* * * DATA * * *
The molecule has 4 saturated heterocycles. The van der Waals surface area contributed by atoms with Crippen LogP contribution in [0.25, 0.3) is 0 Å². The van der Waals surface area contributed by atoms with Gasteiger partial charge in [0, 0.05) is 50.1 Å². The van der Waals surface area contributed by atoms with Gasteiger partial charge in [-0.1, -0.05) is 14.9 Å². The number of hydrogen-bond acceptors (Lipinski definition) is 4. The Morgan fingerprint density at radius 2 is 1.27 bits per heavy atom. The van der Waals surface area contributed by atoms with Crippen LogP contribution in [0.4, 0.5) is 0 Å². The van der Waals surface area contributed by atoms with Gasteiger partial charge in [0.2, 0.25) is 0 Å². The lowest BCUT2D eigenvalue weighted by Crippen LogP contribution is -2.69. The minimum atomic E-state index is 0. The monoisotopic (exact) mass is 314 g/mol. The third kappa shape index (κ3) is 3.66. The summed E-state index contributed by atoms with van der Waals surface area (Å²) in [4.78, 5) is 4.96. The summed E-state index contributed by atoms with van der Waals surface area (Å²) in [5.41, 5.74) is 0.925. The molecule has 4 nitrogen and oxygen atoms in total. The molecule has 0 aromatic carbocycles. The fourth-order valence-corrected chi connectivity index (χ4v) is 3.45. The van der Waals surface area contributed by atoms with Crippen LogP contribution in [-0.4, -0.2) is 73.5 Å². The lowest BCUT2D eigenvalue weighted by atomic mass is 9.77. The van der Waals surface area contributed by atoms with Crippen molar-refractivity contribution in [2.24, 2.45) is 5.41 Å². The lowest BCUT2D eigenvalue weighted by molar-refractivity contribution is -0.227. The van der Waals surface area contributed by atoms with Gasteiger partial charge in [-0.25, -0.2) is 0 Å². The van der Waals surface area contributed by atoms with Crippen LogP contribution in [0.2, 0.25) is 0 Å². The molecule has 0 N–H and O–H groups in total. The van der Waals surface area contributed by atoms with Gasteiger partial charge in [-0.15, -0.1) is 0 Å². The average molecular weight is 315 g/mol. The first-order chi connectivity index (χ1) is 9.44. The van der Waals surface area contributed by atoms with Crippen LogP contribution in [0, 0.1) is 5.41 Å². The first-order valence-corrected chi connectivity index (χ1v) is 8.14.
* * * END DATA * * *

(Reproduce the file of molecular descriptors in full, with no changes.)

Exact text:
The molecule has 4 saturated heterocycles. The van der Waals surface area contributed by atoms with Crippen LogP contribution in [0.25, 0.3) is 0 Å². The van der Waals surface area contributed by atoms with Gasteiger partial charge in [0, 0.05) is 50.1 Å². The van der Waals surface area contributed by atoms with Gasteiger partial charge in [-0.1, -0.05) is 14.9 Å². The number of hydrogen-bond acceptors (Lipinski definition) is 4. The Morgan fingerprint density at radius 2 is 1.27 bits per heavy atom. The van der Waals surface area contributed by atoms with Crippen LogP contribution in [0.4, 0.5) is 0 Å². The van der Waals surface area contributed by atoms with Gasteiger partial charge in [0.2, 0.25) is 0 Å². The lowest BCUT2D eigenvalue weighted by Crippen LogP contribution is -2.69. The minimum atomic E-state index is 0. The monoisotopic (exact) mass is 314 g/mol. The third kappa shape index (κ3) is 3.66. The summed E-state index contributed by atoms with van der Waals surface area (Å²) in [4.78, 5) is 4.96. The summed E-state index contributed by atoms with van der Waals surface area (Å²) in [5.41, 5.74) is 0.925. The molecule has 4 nitrogen and oxygen atoms in total. The molecule has 0 aromatic carbocycles. The fourth-order valence-corrected chi connectivity index (χ4v) is 3.45. The van der Waals surface area contributed by atoms with Crippen LogP contribution in [-0.4, -0.2) is 73.5 Å². The lowest BCUT2D eigenvalue weighted by atomic mass is 9.77. The van der Waals surface area contributed by atoms with Crippen molar-refractivity contribution in [2.24, 2.45) is 5.41 Å². The lowest BCUT2D eigenvalue weighted by molar-refractivity contribution is -0.227. The van der Waals surface area contributed by atoms with Gasteiger partial charge in [-0.25, -0.2) is 0 Å². The van der Waals surface area contributed by atoms with Crippen LogP contribution in [0.2, 0.25) is 0 Å². The molecule has 0 N–H and O–H groups in total. The van der Waals surface area contributed by atoms with Gasteiger partial charge in [-0.15, -0.1) is 0 Å². The average molecular weight is 315 g/mol. The first-order chi connectivity index (χ1) is 9.44. The van der Waals surface area contributed by atoms with Crippen LogP contribution in [0, 0.1) is 5.41 Å². The first-order valence-corrected chi connectivity index (χ1v) is 8.14.